Dimensions: 1.8 x 1.8 x 0.56 inches, 1.6 ounces
Screen Display Size: 1 inch
Display Type: High-Resolution Color Touchscreen
Tournament Legal: Yes. Check local regulations.
Measuring System: Yards/Meters
Measuring Distance: Distance Only
Waterproof: Yes – Submersible to 5ATM
Fees: No annual fees, ever!
Garmin Approach S6 Review
The Garmin Approach S6 GPS Golf Watch is an exciting wearable golf rangefinder that has swing metric features such as SwingTempo, TempoTraining and SwingStrength. PinPointer technology can give you eyes where you can’t use yours and Course View will give you a true display of the green with manual pin placement ability.
Additionally, Stat Tracking, Smartphone Notifications, and Layup Distances are all readily available with the turn of your wrist.
This Garmin Golf Watch is an excellent piece of work that deserves another 500 words to highlight all of its capabilities. However, there’s more Garmin GPS devices that warrant a chance to share the spot light.
The very steep price of around $300 for the Approach S6 hasn’t deterred consumers, which is evident by the many Garmin S6 reviews giving it a very positive rating.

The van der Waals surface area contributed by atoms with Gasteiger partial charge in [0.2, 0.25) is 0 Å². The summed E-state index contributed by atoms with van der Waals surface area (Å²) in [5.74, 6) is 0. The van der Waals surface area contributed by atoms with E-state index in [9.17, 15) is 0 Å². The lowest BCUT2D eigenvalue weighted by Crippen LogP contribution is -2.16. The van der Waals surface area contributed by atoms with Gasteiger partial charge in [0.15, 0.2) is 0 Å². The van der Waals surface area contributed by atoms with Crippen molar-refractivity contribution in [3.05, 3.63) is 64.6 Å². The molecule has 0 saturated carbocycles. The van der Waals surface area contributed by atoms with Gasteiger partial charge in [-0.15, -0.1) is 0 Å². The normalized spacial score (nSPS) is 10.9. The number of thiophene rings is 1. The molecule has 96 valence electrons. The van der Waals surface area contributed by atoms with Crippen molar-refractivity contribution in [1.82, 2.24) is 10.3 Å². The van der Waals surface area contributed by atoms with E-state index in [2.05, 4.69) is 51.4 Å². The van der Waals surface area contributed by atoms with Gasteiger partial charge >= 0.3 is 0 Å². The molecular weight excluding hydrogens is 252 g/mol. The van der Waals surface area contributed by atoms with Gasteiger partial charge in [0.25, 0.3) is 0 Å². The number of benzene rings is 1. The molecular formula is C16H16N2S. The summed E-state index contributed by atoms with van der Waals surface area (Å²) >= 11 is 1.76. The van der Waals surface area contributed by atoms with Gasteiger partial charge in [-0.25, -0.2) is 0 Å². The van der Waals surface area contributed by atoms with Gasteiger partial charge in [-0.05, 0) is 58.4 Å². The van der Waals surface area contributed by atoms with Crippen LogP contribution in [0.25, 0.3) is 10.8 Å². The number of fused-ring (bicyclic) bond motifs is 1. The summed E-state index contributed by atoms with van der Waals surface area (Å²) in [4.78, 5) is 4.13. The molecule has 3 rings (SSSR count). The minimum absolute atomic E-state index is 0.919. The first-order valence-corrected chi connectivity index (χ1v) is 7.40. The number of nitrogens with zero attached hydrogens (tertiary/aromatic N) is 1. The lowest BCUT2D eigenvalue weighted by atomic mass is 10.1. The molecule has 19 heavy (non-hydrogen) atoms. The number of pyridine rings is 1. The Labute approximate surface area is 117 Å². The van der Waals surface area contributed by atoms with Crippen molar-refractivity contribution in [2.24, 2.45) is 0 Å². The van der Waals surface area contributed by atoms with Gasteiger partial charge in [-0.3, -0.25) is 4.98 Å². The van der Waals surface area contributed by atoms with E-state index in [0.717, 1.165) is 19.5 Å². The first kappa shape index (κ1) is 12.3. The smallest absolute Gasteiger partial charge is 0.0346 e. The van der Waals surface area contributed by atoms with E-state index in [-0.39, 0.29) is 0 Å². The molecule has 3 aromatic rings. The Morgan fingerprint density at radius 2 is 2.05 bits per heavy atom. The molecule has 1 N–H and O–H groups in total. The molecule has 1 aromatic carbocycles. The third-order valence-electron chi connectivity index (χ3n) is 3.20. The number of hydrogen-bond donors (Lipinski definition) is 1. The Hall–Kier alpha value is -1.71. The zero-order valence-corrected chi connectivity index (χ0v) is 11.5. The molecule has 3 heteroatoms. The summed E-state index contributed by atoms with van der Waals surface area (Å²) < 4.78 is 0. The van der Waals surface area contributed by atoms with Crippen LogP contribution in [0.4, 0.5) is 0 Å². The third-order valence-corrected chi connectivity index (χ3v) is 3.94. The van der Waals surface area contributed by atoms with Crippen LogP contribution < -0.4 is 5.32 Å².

- Color display
- Swing Features
- Smart Notifications
- No annual fees
- Hard to read in sunlight
Approach S6 GPS Golf Watch Q&A:
SwingTempo, TempoTraining, and SwingStrength are new and nifty features that can help you swing like a pro.
These modes are intended to measure your swing techniques and compare it to the 3:1 ratio of backswings to downswings of tour professionals. They will measure and record the position of your backswing to downswing and how fast or how slow you are.
The SwingStrength mode has you swing until you think you’ve had a decent one worth recording. You’ll then calibrate that swing to set the standard for future swing comparisons.
With this mode, you can calibrate a wood (driver), short iron, and a long iron.
The Approach S6 does have a touch screen interface that’s very easy and practical to use, even though the actual display is only one inch in diameter.